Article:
Saturday, February 12, 2011

"Balancing Act" a romantic little jewel theft story

Seeing as it's close to Valentine's Day, I decided to post this bit of light romantic fluff for Sample Sunday. It's about a klutzy woman, a charming man and a the theft of a jewel. The question is whether the fellow was just a bit too charming....

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by Camille LaGuire

"MY GOD, THAT'S gorgeous!" said Minnie. She clutched Lisa's hand hard as she admired the ruby ring. Lisa didn't mind. She hadn't seen Minnie since high school, and it was fun to show off her hard-won success, especially since Minnie had been the one who always seemed to have everything. And now, at the company's charity ball, Lisa could shine a bit. Minnie ogled the ring and kept talking. "It's huge! Where did you get it? A fiancé?"

"No," said Lisa. "No, I've been too busy working to have relationships. I bought it myself, with the bonus I got for saving the company so much money this year."

"Hmm?" said Minnie, unimpressed by Purchasing Agent of the Year. The ring, though, was impressive. "I am so jealous, Lisa."

She looked up from the ring, eyes wide with admiration, but then she saw something beyond Lisa that made her squeeze Lisa's hand harder.

"Ow!" said Lisa, but Minnie kept her tight grip and looked beyond her, eyes going wide with even greater admiration.

"Now I'm really jealous over him," she said, lowering her voice. Lisa turned to see a very good-looking guy across the room, watching them. Minnie clutched her arm and leaned closer. "Is he yours?"

"No," said Lisa, although frankly she wouldn't have minded if he was. "I've never seen him before."

"He's had his eyes on you ever since you came in." Minnie let go of her arm and gave her a little shove toward the man. "If you don't introduce yourself to him, I'm going to hit you."

Lisa murmured a protest, but she had to admit she was interested. It had been a long time since she had paid attention to her social life, and here she was dressed beautifully, coiffed and bejeweled, and there he was ready and waiting.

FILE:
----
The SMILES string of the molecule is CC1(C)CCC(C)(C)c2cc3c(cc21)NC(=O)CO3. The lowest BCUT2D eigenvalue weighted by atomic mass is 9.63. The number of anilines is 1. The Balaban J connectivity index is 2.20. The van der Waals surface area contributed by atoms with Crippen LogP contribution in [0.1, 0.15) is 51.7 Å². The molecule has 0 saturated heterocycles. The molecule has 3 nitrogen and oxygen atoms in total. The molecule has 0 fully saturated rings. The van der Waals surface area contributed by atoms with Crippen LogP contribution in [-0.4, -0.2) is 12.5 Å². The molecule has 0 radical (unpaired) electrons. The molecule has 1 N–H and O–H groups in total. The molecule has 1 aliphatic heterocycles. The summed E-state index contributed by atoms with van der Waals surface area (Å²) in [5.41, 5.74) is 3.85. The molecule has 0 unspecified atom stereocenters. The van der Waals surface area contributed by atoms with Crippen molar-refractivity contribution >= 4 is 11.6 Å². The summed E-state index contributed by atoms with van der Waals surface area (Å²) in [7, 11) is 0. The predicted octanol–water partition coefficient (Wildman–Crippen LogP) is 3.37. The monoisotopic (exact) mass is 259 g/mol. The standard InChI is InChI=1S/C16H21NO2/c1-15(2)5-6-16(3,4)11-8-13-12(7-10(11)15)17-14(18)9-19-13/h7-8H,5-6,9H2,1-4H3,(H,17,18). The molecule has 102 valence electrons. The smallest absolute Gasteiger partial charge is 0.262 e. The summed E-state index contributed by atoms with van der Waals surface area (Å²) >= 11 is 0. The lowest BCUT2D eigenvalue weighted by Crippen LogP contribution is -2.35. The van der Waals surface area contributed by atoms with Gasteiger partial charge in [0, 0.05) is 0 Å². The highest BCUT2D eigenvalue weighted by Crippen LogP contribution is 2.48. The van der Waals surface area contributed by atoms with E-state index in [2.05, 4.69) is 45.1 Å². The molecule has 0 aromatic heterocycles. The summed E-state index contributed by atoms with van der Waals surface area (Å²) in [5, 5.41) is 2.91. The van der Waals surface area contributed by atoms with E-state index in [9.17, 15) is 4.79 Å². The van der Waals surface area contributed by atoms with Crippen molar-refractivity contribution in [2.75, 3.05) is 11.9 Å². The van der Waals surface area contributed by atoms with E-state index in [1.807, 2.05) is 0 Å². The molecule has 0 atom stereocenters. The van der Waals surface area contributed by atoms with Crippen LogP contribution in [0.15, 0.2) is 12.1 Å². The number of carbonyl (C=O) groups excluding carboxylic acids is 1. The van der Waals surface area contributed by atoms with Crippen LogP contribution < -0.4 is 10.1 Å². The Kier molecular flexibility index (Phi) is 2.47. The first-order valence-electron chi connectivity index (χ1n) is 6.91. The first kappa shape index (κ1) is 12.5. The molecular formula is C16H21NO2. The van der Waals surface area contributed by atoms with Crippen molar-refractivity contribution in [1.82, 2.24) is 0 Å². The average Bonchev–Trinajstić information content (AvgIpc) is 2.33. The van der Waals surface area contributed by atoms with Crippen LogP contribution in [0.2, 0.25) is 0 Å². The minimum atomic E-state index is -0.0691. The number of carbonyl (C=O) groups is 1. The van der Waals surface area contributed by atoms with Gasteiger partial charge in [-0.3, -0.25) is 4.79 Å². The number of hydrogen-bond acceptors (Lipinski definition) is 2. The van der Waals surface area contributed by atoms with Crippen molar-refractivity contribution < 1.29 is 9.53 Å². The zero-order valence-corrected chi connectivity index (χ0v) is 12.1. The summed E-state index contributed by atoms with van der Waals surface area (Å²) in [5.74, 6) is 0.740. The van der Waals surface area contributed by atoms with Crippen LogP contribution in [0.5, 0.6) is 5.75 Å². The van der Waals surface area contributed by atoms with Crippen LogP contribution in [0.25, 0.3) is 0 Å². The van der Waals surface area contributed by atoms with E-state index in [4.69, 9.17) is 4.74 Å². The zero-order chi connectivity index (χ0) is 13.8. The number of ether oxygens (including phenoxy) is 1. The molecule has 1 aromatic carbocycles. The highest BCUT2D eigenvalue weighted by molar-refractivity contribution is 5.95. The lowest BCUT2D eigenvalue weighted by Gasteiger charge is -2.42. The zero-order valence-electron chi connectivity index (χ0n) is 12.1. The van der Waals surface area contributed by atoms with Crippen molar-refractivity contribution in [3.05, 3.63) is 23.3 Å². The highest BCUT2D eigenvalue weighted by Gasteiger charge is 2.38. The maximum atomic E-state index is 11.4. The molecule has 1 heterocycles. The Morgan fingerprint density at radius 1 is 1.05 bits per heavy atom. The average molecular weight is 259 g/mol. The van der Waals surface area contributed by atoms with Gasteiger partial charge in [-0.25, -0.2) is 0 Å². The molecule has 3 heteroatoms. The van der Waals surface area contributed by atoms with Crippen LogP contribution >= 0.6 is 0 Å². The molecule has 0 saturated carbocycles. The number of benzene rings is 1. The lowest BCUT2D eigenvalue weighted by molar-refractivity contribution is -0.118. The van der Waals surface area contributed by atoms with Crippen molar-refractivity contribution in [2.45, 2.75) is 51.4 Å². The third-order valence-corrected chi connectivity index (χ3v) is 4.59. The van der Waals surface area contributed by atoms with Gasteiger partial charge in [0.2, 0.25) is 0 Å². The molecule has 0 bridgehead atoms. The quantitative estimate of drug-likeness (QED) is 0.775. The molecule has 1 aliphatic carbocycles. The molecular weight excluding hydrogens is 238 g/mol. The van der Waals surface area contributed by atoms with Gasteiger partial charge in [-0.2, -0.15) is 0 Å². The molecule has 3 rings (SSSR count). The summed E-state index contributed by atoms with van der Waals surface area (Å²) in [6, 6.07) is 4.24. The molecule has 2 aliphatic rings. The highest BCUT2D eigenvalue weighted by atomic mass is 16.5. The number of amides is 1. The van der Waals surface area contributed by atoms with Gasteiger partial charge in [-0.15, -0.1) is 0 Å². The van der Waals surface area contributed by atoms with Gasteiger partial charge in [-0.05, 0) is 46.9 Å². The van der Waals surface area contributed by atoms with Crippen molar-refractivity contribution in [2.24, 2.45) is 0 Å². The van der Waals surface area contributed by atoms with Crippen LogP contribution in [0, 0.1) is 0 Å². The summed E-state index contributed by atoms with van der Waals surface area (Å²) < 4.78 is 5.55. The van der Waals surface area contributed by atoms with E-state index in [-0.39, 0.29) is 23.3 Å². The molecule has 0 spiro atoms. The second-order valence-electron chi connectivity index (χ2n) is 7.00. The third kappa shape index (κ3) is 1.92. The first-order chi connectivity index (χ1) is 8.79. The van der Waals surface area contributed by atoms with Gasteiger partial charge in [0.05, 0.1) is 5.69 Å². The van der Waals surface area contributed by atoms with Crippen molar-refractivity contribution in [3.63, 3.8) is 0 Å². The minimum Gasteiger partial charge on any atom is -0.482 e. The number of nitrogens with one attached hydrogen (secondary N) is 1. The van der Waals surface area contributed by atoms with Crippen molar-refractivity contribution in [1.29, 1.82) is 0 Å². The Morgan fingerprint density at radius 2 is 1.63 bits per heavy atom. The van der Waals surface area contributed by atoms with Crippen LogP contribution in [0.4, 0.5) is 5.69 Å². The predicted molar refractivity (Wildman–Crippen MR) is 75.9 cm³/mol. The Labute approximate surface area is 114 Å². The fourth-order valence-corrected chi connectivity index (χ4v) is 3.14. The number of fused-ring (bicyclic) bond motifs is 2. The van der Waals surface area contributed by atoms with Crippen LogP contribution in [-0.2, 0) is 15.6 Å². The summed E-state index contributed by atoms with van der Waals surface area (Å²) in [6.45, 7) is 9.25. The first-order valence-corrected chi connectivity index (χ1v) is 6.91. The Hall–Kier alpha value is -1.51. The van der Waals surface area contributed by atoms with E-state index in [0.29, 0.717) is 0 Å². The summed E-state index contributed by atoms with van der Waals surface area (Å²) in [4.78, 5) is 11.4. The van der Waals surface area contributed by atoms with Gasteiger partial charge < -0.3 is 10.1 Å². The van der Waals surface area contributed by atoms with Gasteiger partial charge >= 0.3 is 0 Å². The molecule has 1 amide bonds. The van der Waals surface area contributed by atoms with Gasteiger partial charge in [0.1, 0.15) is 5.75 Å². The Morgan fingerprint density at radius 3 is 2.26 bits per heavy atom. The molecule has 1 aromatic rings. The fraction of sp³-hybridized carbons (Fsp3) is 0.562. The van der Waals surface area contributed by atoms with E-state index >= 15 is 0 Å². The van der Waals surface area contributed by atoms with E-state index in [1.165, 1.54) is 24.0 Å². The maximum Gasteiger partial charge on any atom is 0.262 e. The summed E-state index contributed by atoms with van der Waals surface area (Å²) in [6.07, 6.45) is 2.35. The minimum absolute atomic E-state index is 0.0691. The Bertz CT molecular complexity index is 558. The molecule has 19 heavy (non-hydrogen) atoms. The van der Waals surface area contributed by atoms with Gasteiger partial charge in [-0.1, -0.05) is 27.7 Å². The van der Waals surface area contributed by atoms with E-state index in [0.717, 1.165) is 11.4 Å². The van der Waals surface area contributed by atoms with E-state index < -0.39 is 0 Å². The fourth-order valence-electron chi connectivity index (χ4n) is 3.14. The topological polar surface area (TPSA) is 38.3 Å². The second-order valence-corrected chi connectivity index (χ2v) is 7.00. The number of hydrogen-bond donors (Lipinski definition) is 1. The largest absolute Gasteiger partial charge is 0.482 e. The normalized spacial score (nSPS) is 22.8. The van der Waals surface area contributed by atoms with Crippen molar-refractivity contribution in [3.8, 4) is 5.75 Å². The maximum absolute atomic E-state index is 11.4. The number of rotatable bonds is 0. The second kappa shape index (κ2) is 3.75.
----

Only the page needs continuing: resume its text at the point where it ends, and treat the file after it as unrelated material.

He was good looking. Tall, with dark hair and eyes that moved and took in the whole room--not nervously, but intelligently. He looked at her again and caught her looking at him. He gave her a crooked smile. Crooked smiles were her downfall.

She took a breath and headed across the room. Unfortunately she was concentrating so hard on her elegant walk that she didn't see the waiter who was rushing across her path. She stopped short and tried to draw back. The waiter did the same and managed to sidestep her, but she was off balance. She waved her arms, one foot in the air, and tried desperately not to tip into the buffet table.

Luckily Mr. Gorgeous, as she'd come to think of him, dashed forward, nimbly avoiding any accidents of his own, and not even spilling a drop of his drink. He grabbed her hand and pulled her upright.

"Thank you," she said, blushing and closing her eyes in absolute mortification. I look like a complete idiot, she thought.

"Glad to help," he said, crooked grin and all. But before she could actually die of embarrassment, or reply, he tripped. Thank god, she thought, as she reached out a hand to help right him. He weighed more, and it took more effort to steady him, and he ended up almost leaning on her.

"Oh, sorry," he said. "I guess 'Pratfalls Are Us', eh?" They both laughed, and he gestured toward the corner. "Maybe we should sit down before we hurt ourselves." But then his smile went away. "Oh, wait, I...can't. I've got to talk to somebody. I'll be back. I promise."